Some of Tesco's biggest shareholders have complained to the retailer's senior independent director (Sid) about its strategy and management, the Sunday Times said. An unidentified top 10 shareholder said it expressed its concerns with the Sid, Patrick Cescau, and not Tesco's Chairman, Sir Richard Broadbent, because Broadbent is too close to Chief Executive Philip Clarke. Clarke and Broadbent face shareholders at Tesco's annual meeting after its decline in like-for-like sales worsened in recent trading.
One of Tesco's largest investors has told the Sunday Telegraph that Sir Terry Leahy left a "poisoned chalice" for Philip Clarke, his successor as Chief Executive of the supermarket group. David Herro of Harris Associates, which owns 1.92% of Tesco, said Leahy was wrong to comment recently on Tesco's performance because Clarke was dealing with decisions made by Leahy. Clarke has "correctly specified the problems", Harris said ahead of Tesco's annual meeting on June 27th.
AstraZeneca is considering selling the rights to some of its future revenues to increase its cash reserves and help ward off a further takeover attempt by Pfizer of the US, the Financial Times reported. The drug maker is working with bankers on how to sell future income streams from some existing treatments after fighting off Pfizer's near-£70bn takeover attempt last month. Selling the rights would bring in large sums of money to fund research or be paid back to shareholders. It would also deny the funds to Pfizer if it bought AstraZeneca, making the UK company less attractive as a target.
Police are treating as arson a fire that badly damaged Asos's main warehouse and forced the fashion retailer to shut its website, the Sunday Telegraph reported. South Yorkshire police have started a criminal investigation into the fire at the Barnsley site on Friday night. The fire forced the online retailer to stop taking orders and caused "substantial damage", Asos said. Asos has issued two profit warnings since March and its shares
have fallen 55% since the start of the year on fears it is overstretched, the Sunday Times pointed out.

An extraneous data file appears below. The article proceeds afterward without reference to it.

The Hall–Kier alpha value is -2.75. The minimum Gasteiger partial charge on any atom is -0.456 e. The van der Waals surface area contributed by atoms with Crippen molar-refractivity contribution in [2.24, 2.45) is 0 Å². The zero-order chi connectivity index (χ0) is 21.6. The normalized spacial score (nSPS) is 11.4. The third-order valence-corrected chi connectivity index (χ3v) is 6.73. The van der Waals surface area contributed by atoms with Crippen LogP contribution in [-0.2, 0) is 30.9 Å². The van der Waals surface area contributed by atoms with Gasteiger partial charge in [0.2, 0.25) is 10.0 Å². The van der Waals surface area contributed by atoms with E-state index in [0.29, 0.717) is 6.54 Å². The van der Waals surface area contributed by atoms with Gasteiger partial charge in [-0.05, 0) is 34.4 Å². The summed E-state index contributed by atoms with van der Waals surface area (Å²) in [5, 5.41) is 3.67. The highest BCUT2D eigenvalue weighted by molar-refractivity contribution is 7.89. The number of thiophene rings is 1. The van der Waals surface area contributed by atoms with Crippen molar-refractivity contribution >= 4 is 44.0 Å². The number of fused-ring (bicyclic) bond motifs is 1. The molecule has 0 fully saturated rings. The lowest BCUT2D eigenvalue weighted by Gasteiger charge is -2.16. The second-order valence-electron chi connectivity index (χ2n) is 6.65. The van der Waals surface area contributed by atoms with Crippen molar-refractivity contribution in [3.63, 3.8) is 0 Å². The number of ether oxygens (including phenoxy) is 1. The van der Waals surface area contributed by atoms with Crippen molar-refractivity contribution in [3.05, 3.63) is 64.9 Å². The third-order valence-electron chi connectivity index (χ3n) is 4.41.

Shire, the FTSE 100 drugs company, will use a June 23rd webcast to investors to seek support for rejecting a £27bn takeover approach from AbbVie of the US, according to the Sunday Times. Shire revealed its rejection of the approach on June 20th but City sources expected AbbVie to return with a higher offer, the paper wrote. Shire's Chief Executive, Flemming Ornskov, will give details in the webcast of how Shire expects to double sales to $10bn by 2020.
The Governor of Norway's central bank and the head of Sweden's financial regulator have said the Bank of England (BoE) should rein in mortgage lending to prevent a housing crash, the Sunday Telegraph reported. Oystein Olsen, Governor of Norges Bank, said stricter regulation of banks was needed. Martin Andersson, who heads the Swedish watchdog, said his decision to require bigger deposits for mortgages had been vindicated. "The sooner you start, the less hard you need to be on the measures you take," he stated.
The Bank of England's Financial Policy Committee (FPC) is ready to constrain mortgage lending this week, the Sunday Times says. Policymakers are under pressure to rein in signs of risky lending in the mortgage market but lenders fear the BoE could strangle the slowing mortgage market. The FPC held its quarterly meeting on June 17th and its decisions will be announced on June 26th. The FPC is concerned about a rise in home loans with small deposits.